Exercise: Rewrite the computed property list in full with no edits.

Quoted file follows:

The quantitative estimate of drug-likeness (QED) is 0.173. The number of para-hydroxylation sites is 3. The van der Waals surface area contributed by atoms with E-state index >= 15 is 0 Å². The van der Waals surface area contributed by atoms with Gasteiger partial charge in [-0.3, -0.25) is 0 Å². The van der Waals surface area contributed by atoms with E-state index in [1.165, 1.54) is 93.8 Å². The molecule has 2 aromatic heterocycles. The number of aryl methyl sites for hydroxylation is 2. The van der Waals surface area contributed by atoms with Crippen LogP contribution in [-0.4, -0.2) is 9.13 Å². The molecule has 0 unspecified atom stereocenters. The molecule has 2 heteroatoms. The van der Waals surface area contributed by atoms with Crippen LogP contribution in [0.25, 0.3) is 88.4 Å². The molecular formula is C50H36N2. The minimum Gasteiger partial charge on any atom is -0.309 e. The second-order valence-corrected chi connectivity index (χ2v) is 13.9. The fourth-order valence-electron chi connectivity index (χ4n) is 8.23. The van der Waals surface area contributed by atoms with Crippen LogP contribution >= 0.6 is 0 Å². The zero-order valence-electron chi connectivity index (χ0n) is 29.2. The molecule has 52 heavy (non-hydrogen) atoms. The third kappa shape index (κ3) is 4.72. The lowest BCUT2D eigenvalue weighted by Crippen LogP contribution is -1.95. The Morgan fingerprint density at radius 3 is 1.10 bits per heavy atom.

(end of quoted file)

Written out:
The quantitative estimate of drug-likeness (QED) is 0.173. The number of para-hydroxylation sites is 3. The van der Waals surface area contributed by atoms with E-state index >= 15 is 0 Å². The van der Waals surface area contributed by atoms with Gasteiger partial charge in [-0.3, -0.25) is 0 Å². The van der Waals surface area contributed by atoms with E-state index in [1.165, 1.54) is 93.8 Å². The molecule has 2 aromatic heterocycles. The number of aryl methyl sites for hydroxylation is 2. The van der Waals surface area contributed by atoms with Crippen LogP contribution in [-0.4, -0.2) is 9.13 Å². The molecule has 0 unspecified atom stereocenters. The molecule has 2 heteroatoms. The van der Waals surface area contributed by atoms with Crippen LogP contribution in [0.25, 0.3) is 88.4 Å². The molecular formula is C50H36N2. The minimum Gasteiger partial charge on any atom is -0.309 e. The second-order valence-corrected chi connectivity index (χ2v) is 13.9. The fourth-order valence-electron chi connectivity index (χ4n) is 8.23. The van der Waals surface area contributed by atoms with Crippen LogP contribution >= 0.6 is 0 Å². The zero-order valence-electron chi connectivity index (χ0n) is 29.2. The molecule has 52 heavy (non-hydrogen) atoms. The third kappa shape index (κ3) is 4.72. The lowest BCUT2D eigenvalue weighted by Crippen LogP contribution is -1.95. The Morgan fingerprint density at radius 3 is 1.10 bits per heavy atom.